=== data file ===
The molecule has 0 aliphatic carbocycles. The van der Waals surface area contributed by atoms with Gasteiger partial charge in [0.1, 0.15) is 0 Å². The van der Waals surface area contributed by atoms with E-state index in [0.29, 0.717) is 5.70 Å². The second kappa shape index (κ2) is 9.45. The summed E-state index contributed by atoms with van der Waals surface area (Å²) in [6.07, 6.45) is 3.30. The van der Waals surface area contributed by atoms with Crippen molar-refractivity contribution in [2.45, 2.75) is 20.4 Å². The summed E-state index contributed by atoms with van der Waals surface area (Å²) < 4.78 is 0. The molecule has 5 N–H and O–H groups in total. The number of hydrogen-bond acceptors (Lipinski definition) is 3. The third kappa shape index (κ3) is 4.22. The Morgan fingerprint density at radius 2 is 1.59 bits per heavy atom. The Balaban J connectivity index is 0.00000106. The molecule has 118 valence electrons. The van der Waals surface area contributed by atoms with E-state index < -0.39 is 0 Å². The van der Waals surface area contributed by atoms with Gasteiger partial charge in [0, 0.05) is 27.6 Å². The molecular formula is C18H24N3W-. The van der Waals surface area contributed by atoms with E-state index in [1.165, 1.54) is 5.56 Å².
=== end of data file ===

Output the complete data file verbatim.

The molecule has 0 aliphatic carbocycles. The van der Waals surface area contributed by atoms with Gasteiger partial charge in [0.1, 0.15) is 0 Å². The van der Waals surface area contributed by atoms with E-state index in [0.29, 0.717) is 5.70 Å². The second kappa shape index (κ2) is 9.45. The summed E-state index contributed by atoms with van der Waals surface area (Å²) in [6.07, 6.45) is 3.30. The van der Waals surface area contributed by atoms with Crippen molar-refractivity contribution in [2.45, 2.75) is 20.4 Å². The summed E-state index contributed by atoms with van der Waals surface area (Å²) < 4.78 is 0. The molecule has 5 N–H and O–H groups in total. The number of hydrogen-bond acceptors (Lipinski definition) is 3. The third kappa shape index (κ3) is 4.22. The Morgan fingerprint density at radius 2 is 1.59 bits per heavy atom. The Balaban J connectivity index is 0.00000106. The molecule has 118 valence electrons. The van der Waals surface area contributed by atoms with E-state index < -0.39 is 0 Å². The van der Waals surface area contributed by atoms with Gasteiger partial charge in [0, 0.05) is 27.6 Å². The molecular formula is C18H24N3W-. The van der Waals surface area contributed by atoms with E-state index in [1.165, 1.54) is 5.56 Å².